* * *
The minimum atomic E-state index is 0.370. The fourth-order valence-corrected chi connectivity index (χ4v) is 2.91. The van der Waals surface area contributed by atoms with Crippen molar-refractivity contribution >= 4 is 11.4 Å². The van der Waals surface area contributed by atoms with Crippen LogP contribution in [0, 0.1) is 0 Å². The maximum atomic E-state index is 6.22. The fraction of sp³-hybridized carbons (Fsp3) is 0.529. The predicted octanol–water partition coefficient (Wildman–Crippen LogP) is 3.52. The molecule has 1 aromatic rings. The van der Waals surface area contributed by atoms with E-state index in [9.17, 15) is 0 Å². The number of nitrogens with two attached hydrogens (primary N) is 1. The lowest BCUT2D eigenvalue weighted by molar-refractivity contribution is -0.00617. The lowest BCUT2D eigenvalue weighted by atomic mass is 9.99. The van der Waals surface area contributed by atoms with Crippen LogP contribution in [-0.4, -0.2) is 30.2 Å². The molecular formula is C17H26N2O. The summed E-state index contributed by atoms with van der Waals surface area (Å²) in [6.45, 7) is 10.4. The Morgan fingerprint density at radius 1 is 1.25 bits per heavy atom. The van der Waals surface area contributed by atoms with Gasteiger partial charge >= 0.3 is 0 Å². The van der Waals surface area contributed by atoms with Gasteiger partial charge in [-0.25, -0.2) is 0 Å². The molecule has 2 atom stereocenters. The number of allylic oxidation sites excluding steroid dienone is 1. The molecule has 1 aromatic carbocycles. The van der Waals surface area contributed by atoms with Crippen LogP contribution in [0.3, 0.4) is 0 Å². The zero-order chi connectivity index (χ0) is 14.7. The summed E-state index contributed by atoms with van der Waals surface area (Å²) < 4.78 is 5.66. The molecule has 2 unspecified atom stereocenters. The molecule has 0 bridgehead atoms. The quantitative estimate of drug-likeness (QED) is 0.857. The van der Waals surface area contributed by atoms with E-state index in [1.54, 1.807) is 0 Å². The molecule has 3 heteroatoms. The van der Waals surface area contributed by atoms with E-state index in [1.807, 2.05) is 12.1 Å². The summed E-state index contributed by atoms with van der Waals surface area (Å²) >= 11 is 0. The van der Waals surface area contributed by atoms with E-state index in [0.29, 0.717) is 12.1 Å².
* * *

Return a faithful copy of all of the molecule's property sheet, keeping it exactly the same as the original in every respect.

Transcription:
The minimum atomic E-state index is 0.370. The fourth-order valence-corrected chi connectivity index (χ4v) is 2.91. The van der Waals surface area contributed by atoms with Crippen molar-refractivity contribution >= 4 is 11.4 Å². The van der Waals surface area contributed by atoms with Crippen LogP contribution in [0, 0.1) is 0 Å². The maximum atomic E-state index is 6.22. The fraction of sp³-hybridized carbons (Fsp3) is 0.529. The predicted octanol–water partition coefficient (Wildman–Crippen LogP) is 3.52. The molecule has 1 aromatic rings. The van der Waals surface area contributed by atoms with E-state index in [9.17, 15) is 0 Å². The number of nitrogens with two attached hydrogens (primary N) is 1. The lowest BCUT2D eigenvalue weighted by molar-refractivity contribution is -0.00617. The lowest BCUT2D eigenvalue weighted by atomic mass is 9.99. The van der Waals surface area contributed by atoms with Crippen LogP contribution in [-0.4, -0.2) is 30.2 Å². The molecular formula is C17H26N2O. The summed E-state index contributed by atoms with van der Waals surface area (Å²) in [6.45, 7) is 10.4. The Morgan fingerprint density at radius 1 is 1.25 bits per heavy atom. The van der Waals surface area contributed by atoms with Gasteiger partial charge >= 0.3 is 0 Å². The van der Waals surface area contributed by atoms with Gasteiger partial charge in [-0.25, -0.2) is 0 Å². The molecule has 2 atom stereocenters. The number of allylic oxidation sites excluding steroid dienone is 1. The molecule has 1 aromatic carbocycles. The van der Waals surface area contributed by atoms with Crippen LogP contribution in [0.3, 0.4) is 0 Å². The zero-order chi connectivity index (χ0) is 14.7. The summed E-state index contributed by atoms with van der Waals surface area (Å²) < 4.78 is 5.66. The molecule has 2 unspecified atom stereocenters. The molecule has 0 bridgehead atoms. The quantitative estimate of drug-likeness (QED) is 0.857. The van der Waals surface area contributed by atoms with E-state index in [1.54, 1.807) is 0 Å². The molecule has 3 heteroatoms. The van der Waals surface area contributed by atoms with E-state index in [1.807, 2.05) is 12.1 Å². The summed E-state index contributed by atoms with van der Waals surface area (Å²) >= 11 is 0. The van der Waals surface area contributed by atoms with E-state index in [0.29, 0.717) is 12.1 Å².